Keep Running Successfully in the Learning Marathon: Evidence-Based Practices Can Make the Difference

By Denyse Doerries, Ph.D., and Lori Korinek, Ph.D.

This year, in order to receive your pay check, you are required to complete a marathon (all 26.1 miles of it). You have a choice of running shoes. Will you choose shoes based simply on your favorite color or those that have a proven record of significantly improving your performance? These high-performance shoes have been designed by expert engineers and tested repeatedly on people like you (probably non-marathon runners). Hopefully, you would choose the shoes that have the greatest possibility of improving your outcomes. In addition to the shoes, you may need specially designed socks to increase your comfort and the likelihood of finishing successfully. Without these supports, you will be doomed to pain and frustration and be more likely to drop out of the marathon.

Whether we want improved outcomes in running or in special education, we need to find and apply interventions that have the greatest likelihood of yielding positive results (Cook, Tankersly, & Landrum, 2009). Students with learning and behavioral difficulties require the most effective teaching techniques to profit from instruction and meet their needs in their race to a diploma. Therefore, educators must be confident that the teaching techniques they employ are the most likely to produce the largest gains for their particular students. A major challenge for teachers of students with disabilities is to discover which practices are the most effective based on research AND match the diverse characteristics of their students.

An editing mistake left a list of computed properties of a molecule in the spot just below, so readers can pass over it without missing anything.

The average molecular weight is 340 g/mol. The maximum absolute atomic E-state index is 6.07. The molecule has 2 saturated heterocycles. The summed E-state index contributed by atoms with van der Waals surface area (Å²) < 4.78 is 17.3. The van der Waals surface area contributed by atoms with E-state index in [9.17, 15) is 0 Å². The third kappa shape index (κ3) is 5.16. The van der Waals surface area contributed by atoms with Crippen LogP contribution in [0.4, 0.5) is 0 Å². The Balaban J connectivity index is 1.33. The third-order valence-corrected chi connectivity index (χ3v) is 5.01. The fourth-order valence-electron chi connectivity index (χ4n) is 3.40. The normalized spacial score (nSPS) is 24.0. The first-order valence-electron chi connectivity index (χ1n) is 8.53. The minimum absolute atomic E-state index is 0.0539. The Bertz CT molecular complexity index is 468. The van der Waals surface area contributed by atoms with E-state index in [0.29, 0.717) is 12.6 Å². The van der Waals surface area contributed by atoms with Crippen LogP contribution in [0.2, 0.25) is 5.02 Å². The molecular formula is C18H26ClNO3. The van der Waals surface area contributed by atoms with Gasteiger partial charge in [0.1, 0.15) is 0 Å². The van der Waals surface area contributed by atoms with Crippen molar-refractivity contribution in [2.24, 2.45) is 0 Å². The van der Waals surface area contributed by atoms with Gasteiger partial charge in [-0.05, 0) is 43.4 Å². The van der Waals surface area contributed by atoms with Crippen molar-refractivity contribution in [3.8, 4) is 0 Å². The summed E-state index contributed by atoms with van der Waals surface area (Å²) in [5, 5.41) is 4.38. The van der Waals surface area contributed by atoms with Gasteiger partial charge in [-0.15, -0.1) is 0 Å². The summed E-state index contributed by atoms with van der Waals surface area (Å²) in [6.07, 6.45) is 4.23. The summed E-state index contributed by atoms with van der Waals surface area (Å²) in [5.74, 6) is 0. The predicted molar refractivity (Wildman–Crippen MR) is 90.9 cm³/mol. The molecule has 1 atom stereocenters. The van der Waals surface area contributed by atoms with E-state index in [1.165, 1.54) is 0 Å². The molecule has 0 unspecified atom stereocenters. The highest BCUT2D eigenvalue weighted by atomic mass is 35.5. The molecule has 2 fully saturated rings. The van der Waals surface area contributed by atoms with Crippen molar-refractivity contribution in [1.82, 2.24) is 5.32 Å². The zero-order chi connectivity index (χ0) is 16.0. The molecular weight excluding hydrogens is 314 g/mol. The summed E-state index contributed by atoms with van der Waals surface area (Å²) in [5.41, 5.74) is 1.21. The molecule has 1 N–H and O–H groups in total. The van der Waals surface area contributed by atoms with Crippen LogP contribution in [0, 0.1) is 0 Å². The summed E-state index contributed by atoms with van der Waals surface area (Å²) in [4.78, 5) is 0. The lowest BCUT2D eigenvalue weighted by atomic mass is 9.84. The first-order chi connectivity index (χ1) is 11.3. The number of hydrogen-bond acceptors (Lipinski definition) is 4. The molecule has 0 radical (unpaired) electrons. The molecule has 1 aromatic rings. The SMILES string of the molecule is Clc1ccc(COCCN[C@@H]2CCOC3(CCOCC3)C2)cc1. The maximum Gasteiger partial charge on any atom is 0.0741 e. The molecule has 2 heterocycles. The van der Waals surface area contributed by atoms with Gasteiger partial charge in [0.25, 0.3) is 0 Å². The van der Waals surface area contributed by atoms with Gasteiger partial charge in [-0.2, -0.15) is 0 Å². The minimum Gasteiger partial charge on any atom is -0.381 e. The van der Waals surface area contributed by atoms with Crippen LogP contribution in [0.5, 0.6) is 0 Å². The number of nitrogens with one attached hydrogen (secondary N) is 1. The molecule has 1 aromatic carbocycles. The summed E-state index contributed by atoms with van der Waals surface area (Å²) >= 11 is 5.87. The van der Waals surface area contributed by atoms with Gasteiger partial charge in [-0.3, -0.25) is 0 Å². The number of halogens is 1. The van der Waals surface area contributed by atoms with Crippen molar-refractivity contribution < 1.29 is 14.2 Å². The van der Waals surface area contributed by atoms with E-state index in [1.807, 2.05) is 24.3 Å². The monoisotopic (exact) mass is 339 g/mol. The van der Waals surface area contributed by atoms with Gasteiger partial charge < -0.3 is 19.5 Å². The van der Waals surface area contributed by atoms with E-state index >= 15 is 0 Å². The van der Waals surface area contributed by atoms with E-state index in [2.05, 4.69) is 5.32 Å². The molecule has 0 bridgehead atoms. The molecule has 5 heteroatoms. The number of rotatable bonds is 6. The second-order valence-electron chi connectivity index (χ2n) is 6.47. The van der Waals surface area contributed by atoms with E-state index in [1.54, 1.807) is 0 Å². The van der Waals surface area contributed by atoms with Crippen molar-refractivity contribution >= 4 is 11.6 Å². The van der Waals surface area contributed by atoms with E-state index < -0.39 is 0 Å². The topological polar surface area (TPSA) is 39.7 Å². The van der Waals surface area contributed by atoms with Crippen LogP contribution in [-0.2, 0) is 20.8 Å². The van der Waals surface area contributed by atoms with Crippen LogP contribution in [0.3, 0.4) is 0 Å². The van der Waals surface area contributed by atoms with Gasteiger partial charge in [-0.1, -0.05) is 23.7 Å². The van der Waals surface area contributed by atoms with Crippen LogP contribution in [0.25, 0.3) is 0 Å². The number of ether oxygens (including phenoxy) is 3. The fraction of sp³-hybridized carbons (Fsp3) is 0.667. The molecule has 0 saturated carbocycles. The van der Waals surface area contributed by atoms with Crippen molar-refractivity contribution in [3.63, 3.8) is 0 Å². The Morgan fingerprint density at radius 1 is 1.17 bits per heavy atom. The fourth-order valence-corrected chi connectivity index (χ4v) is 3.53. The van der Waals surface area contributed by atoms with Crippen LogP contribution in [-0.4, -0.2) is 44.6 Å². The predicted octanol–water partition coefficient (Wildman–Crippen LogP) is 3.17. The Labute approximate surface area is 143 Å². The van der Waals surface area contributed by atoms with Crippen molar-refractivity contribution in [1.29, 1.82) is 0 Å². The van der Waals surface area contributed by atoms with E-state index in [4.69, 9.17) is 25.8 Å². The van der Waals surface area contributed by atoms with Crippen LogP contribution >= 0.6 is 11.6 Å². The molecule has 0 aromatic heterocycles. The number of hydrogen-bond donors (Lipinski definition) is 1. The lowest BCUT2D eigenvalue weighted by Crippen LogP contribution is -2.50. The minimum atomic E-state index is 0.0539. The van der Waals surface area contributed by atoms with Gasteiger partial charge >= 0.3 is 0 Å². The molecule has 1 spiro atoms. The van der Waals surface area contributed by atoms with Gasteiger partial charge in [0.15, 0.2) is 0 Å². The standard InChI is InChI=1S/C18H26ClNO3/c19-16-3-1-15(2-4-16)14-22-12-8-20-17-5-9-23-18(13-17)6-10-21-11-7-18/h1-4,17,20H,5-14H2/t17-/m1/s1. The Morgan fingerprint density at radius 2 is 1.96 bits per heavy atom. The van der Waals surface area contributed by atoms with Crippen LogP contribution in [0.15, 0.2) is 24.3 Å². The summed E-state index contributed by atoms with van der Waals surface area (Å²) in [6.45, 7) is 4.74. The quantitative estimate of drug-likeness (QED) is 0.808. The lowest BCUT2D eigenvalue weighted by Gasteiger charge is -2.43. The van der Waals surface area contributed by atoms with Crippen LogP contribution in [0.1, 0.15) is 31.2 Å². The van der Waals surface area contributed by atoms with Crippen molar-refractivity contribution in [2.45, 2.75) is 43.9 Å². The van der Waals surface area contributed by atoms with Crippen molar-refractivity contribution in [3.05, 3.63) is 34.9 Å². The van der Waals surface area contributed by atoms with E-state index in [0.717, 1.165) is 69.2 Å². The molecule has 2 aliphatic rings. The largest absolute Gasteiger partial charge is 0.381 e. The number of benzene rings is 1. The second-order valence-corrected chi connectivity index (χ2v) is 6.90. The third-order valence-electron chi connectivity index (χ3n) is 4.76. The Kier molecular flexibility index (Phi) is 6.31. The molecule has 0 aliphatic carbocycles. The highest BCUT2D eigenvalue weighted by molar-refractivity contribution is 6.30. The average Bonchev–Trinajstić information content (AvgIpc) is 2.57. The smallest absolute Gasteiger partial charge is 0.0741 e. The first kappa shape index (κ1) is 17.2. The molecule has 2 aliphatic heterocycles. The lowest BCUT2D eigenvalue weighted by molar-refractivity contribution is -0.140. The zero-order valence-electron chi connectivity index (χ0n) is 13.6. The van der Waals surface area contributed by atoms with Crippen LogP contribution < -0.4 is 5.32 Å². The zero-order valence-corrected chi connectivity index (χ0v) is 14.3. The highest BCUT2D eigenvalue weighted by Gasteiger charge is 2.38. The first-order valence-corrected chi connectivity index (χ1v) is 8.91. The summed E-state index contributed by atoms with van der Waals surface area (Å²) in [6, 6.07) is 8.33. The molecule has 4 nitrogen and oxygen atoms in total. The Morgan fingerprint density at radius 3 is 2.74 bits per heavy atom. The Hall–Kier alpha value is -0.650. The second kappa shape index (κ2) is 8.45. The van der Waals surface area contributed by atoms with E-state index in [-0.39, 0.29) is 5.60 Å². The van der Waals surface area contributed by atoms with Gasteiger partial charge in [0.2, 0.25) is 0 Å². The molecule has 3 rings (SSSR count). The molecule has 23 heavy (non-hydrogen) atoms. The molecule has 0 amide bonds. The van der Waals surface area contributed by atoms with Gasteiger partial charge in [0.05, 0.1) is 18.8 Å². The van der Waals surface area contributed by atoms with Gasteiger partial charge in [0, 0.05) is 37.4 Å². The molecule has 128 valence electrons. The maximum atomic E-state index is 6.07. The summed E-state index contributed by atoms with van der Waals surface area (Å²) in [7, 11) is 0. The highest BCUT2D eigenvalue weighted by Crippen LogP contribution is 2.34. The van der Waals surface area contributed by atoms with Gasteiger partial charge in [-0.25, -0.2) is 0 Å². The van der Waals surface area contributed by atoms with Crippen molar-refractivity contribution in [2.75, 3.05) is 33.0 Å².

Legislation in both general education (NCLB, 2001) and special education (IDEA, 2004) requires educators to employ scientifically based practices grounded in rigorous research that meets established quality indicators. However, more high-quality research is needed to determine which practices are "evidence-based." The field of special education is currently developing a systematic process for identifying evidence-based practices (EBPs) for students with disabilities (Cook et al., 2009). At this point, "promising practices" have been determined. These include programs and strategies that were developed based on theory or research but lack sufficient efficacy data to be designated as evidence-based practices (Cook et al., 2009). Nevertheless, these promising practices give educators a much better starting point and "running equipment" for successfully teaching students with disabilities than do strategies backed by little research or theoretical support.

Examples of promising practices include two widely used interventions, repeated readings (for students with learning disabilities) (Chard, Ketterlin-Geller, Baker, Doabler, & Apichatabutra, 2009) and functional behavior assessment (for adolescents with emotional disabilities) (Lane, Kalberg, & Shepcaro, 2009). Both interventions have a strong theoretical base and have produced promising results with some populations. However, to date too few high-quality research studies have documented their effectiveness with these populations (students with learning disabilities and adolescents with emotional disabilities, respectively) for these strategies to be considered "evidence-based."